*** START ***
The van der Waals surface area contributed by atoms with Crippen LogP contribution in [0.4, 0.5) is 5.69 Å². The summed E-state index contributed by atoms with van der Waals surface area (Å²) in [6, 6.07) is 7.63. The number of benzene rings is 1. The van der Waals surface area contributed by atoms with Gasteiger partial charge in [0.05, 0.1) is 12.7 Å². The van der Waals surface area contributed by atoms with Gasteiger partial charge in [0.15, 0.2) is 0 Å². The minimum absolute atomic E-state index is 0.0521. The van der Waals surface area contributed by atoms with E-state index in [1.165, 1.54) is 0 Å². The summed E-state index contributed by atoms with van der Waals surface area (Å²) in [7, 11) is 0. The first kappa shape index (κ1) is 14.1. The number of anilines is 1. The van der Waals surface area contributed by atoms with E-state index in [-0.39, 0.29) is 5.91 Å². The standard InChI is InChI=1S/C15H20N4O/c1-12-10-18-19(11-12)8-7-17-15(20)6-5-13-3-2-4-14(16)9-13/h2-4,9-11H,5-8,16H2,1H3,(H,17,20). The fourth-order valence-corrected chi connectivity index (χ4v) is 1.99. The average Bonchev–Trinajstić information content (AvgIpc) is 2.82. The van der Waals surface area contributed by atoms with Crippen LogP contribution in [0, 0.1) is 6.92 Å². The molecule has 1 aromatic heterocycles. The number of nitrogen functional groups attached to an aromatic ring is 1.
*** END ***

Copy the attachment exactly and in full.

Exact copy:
The van der Waals surface area contributed by atoms with Crippen LogP contribution in [0.4, 0.5) is 5.69 Å². The summed E-state index contributed by atoms with van der Waals surface area (Å²) in [6, 6.07) is 7.63. The number of benzene rings is 1. The van der Waals surface area contributed by atoms with Gasteiger partial charge in [0.05, 0.1) is 12.7 Å². The van der Waals surface area contributed by atoms with Gasteiger partial charge in [0.15, 0.2) is 0 Å². The minimum absolute atomic E-state index is 0.0521. The van der Waals surface area contributed by atoms with E-state index in [1.165, 1.54) is 0 Å². The summed E-state index contributed by atoms with van der Waals surface area (Å²) in [7, 11) is 0. The first kappa shape index (κ1) is 14.1. The number of anilines is 1. The van der Waals surface area contributed by atoms with E-state index in [-0.39, 0.29) is 5.91 Å². The standard InChI is InChI=1S/C15H20N4O/c1-12-10-18-19(11-12)8-7-17-15(20)6-5-13-3-2-4-14(16)9-13/h2-4,9-11H,5-8,16H2,1H3,(H,17,20). The fourth-order valence-corrected chi connectivity index (χ4v) is 1.99. The average Bonchev–Trinajstić information content (AvgIpc) is 2.82. The van der Waals surface area contributed by atoms with Crippen LogP contribution in [0, 0.1) is 6.92 Å². The molecule has 1 aromatic heterocycles. The number of nitrogen functional groups attached to an aromatic ring is 1.